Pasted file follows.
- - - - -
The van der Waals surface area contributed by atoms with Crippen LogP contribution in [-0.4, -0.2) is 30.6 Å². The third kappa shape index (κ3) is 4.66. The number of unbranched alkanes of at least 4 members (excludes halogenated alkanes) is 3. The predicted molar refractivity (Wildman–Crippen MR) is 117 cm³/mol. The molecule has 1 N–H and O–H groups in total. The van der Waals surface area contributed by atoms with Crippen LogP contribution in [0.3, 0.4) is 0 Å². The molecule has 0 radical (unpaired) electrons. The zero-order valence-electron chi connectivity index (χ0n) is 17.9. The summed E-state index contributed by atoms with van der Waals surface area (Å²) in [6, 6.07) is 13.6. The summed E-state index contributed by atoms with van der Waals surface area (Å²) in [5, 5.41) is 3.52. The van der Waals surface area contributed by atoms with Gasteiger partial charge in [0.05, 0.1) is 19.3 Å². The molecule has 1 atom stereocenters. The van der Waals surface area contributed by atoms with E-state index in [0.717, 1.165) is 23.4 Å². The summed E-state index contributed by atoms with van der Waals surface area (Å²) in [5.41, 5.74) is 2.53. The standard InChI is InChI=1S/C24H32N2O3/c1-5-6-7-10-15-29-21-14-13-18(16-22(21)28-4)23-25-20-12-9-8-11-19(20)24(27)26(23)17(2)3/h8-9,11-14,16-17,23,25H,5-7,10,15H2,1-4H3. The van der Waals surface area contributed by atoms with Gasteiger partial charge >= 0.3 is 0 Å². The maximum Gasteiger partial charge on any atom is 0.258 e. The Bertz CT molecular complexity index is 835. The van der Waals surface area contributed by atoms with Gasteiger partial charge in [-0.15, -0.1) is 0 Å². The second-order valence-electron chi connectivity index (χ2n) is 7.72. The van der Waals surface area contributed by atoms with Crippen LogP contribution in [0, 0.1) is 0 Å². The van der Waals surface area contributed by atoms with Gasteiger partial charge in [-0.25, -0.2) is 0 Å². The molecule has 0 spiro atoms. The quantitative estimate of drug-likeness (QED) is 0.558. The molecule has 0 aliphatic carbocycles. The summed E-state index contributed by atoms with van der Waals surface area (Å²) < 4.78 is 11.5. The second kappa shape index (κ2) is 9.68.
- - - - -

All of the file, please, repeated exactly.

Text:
The van der Waals surface area contributed by atoms with Crippen LogP contribution in [-0.4, -0.2) is 30.6 Å². The third kappa shape index (κ3) is 4.66. The number of unbranched alkanes of at least 4 members (excludes halogenated alkanes) is 3. The predicted molar refractivity (Wildman–Crippen MR) is 117 cm³/mol. The molecule has 1 N–H and O–H groups in total. The van der Waals surface area contributed by atoms with Crippen LogP contribution in [0.3, 0.4) is 0 Å². The molecule has 0 radical (unpaired) electrons. The zero-order valence-electron chi connectivity index (χ0n) is 17.9. The summed E-state index contributed by atoms with van der Waals surface area (Å²) in [6, 6.07) is 13.6. The summed E-state index contributed by atoms with van der Waals surface area (Å²) in [5, 5.41) is 3.52. The van der Waals surface area contributed by atoms with Gasteiger partial charge in [0.05, 0.1) is 19.3 Å². The molecule has 1 atom stereocenters. The van der Waals surface area contributed by atoms with E-state index in [0.717, 1.165) is 23.4 Å². The summed E-state index contributed by atoms with van der Waals surface area (Å²) in [5.41, 5.74) is 2.53. The standard InChI is InChI=1S/C24H32N2O3/c1-5-6-7-10-15-29-21-14-13-18(16-22(21)28-4)23-25-20-12-9-8-11-19(20)24(27)26(23)17(2)3/h8-9,11-14,16-17,23,25H,5-7,10,15H2,1-4H3. The van der Waals surface area contributed by atoms with Gasteiger partial charge >= 0.3 is 0 Å². The maximum Gasteiger partial charge on any atom is 0.258 e. The Bertz CT molecular complexity index is 835. The van der Waals surface area contributed by atoms with Gasteiger partial charge in [-0.15, -0.1) is 0 Å². The second-order valence-electron chi connectivity index (χ2n) is 7.72. The van der Waals surface area contributed by atoms with Crippen LogP contribution in [0, 0.1) is 0 Å². The van der Waals surface area contributed by atoms with Gasteiger partial charge in [-0.25, -0.2) is 0 Å². The molecule has 0 spiro atoms. The quantitative estimate of drug-likeness (QED) is 0.558. The molecule has 0 aliphatic carbocycles. The summed E-state index contributed by atoms with van der Waals surface area (Å²) < 4.78 is 11.5. The second kappa shape index (κ2) is 9.68.